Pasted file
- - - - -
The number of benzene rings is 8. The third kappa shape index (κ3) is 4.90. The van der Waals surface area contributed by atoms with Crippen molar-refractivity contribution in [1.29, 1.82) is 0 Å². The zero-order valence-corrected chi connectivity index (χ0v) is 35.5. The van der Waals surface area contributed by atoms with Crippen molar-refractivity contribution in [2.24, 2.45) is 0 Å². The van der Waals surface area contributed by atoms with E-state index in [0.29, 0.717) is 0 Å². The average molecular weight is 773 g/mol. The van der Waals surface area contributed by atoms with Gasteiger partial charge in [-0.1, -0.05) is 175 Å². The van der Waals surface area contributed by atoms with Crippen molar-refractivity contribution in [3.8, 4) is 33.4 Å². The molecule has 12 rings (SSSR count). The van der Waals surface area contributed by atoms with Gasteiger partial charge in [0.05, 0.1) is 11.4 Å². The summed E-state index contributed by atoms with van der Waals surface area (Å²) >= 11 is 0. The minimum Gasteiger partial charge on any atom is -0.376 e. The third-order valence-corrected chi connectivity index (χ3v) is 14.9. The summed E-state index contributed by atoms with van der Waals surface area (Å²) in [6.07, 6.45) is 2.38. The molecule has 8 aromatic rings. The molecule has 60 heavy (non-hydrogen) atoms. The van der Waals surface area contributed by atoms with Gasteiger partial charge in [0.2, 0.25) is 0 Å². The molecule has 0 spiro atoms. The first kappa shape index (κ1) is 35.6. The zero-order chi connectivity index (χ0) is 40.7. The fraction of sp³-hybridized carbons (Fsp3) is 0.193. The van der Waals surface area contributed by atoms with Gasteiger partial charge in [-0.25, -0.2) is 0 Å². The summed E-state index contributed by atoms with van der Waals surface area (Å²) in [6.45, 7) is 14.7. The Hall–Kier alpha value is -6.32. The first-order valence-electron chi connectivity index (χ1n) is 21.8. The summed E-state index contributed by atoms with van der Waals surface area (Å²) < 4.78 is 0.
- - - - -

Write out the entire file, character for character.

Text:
The number of benzene rings is 8. The third kappa shape index (κ3) is 4.90. The van der Waals surface area contributed by atoms with Crippen molar-refractivity contribution in [1.29, 1.82) is 0 Å². The zero-order valence-corrected chi connectivity index (χ0v) is 35.5. The van der Waals surface area contributed by atoms with Crippen molar-refractivity contribution in [2.24, 2.45) is 0 Å². The van der Waals surface area contributed by atoms with E-state index in [0.29, 0.717) is 0 Å². The average molecular weight is 773 g/mol. The van der Waals surface area contributed by atoms with Gasteiger partial charge in [-0.1, -0.05) is 175 Å². The van der Waals surface area contributed by atoms with Crippen molar-refractivity contribution in [3.8, 4) is 33.4 Å². The molecule has 12 rings (SSSR count). The van der Waals surface area contributed by atoms with Gasteiger partial charge in [0.05, 0.1) is 11.4 Å². The summed E-state index contributed by atoms with van der Waals surface area (Å²) >= 11 is 0. The minimum Gasteiger partial charge on any atom is -0.376 e. The third-order valence-corrected chi connectivity index (χ3v) is 14.9. The summed E-state index contributed by atoms with van der Waals surface area (Å²) in [6.07, 6.45) is 2.38. The molecule has 8 aromatic rings. The molecule has 60 heavy (non-hydrogen) atoms. The van der Waals surface area contributed by atoms with Gasteiger partial charge in [0.2, 0.25) is 0 Å². The molecule has 0 spiro atoms. The first kappa shape index (κ1) is 35.6. The zero-order chi connectivity index (χ0) is 40.7. The fraction of sp³-hybridized carbons (Fsp3) is 0.193. The van der Waals surface area contributed by atoms with Gasteiger partial charge in [-0.25, -0.2) is 0 Å². The summed E-state index contributed by atoms with van der Waals surface area (Å²) in [6.45, 7) is 14.7. The Hall–Kier alpha value is -6.32. The first-order valence-electron chi connectivity index (χ1n) is 21.8. The summed E-state index contributed by atoms with van der Waals surface area (Å²) < 4.78 is 0.